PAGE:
Scientists from six European countries have designed a new automatic driving assistance program called DRIVSCO. The program studies the car owner's driving pattern over time and if the car moves unusually when approaching a curve, intersection, person, or other vehicle at night, DRIVSCO issues a warning alarm.
DRIVSCO, which features a night vision system, assumes that a night-time driver cannot see the road well due to poor lighting and the limited range of low beams. According to the European Union Car Council, 42 percent of car accidents occur at night. DRIVSCO project leaders say that cars installed with night vision and a sophisticated driving assistance system will reduce the number of night-time accidents on the road. Initial tests of the system were successful.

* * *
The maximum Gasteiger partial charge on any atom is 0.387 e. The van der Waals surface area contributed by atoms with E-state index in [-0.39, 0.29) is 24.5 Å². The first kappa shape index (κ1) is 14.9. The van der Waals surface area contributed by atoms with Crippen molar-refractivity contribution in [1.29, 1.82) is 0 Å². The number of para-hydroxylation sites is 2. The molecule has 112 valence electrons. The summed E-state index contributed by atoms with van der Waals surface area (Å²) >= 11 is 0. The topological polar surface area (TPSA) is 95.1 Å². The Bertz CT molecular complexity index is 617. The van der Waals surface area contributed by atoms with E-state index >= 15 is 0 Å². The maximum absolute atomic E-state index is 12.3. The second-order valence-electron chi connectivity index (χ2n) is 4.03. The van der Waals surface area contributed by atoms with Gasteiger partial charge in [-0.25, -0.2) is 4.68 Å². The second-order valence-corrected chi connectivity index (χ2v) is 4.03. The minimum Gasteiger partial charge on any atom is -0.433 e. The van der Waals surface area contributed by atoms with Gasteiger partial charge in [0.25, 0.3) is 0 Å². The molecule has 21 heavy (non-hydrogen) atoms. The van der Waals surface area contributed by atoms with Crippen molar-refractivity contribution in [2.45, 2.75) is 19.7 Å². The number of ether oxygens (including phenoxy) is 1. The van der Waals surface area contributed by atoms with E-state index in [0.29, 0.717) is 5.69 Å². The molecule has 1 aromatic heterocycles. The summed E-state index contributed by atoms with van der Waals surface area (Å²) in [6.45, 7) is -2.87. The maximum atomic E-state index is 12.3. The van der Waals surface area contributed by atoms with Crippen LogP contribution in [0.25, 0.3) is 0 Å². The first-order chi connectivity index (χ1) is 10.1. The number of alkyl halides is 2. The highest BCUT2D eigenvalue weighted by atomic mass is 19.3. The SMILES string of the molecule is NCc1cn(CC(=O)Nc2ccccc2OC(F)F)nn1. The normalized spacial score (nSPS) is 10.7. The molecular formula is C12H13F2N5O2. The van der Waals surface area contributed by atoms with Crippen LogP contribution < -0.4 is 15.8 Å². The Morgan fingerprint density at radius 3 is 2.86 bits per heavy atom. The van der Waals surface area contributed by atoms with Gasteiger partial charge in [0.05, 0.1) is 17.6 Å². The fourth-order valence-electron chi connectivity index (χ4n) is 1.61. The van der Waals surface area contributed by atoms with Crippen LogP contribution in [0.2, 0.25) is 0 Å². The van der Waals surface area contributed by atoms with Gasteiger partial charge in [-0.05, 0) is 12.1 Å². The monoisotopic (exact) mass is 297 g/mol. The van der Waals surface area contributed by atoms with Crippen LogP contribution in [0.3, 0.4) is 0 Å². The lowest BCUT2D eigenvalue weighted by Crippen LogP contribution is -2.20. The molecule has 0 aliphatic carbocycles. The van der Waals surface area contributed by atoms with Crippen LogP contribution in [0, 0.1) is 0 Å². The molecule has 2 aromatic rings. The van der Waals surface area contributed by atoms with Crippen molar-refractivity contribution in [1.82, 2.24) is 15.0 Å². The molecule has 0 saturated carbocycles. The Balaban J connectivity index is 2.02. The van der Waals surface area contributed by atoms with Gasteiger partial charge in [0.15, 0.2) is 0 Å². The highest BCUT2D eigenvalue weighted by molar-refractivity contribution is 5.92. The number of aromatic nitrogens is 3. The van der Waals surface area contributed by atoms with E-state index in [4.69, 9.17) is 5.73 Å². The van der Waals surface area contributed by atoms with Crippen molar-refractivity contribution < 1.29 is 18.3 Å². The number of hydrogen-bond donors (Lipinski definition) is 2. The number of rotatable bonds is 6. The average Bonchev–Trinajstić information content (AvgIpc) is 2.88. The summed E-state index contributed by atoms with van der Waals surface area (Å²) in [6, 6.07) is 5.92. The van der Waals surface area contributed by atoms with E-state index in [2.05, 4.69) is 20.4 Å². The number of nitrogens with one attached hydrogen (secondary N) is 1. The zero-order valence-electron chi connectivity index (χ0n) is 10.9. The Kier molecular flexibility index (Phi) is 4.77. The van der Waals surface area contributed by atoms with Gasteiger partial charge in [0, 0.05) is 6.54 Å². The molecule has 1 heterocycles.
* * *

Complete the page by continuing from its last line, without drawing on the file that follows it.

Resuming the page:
The DRIVSCO system features an electronic chip with artificial vision developed by University of Grenada researchers. The chip's system interprets images' outlines, depth, and movement. Because its hardware is reconfigurable, the chip could be used for other types of cars as well as other applications.
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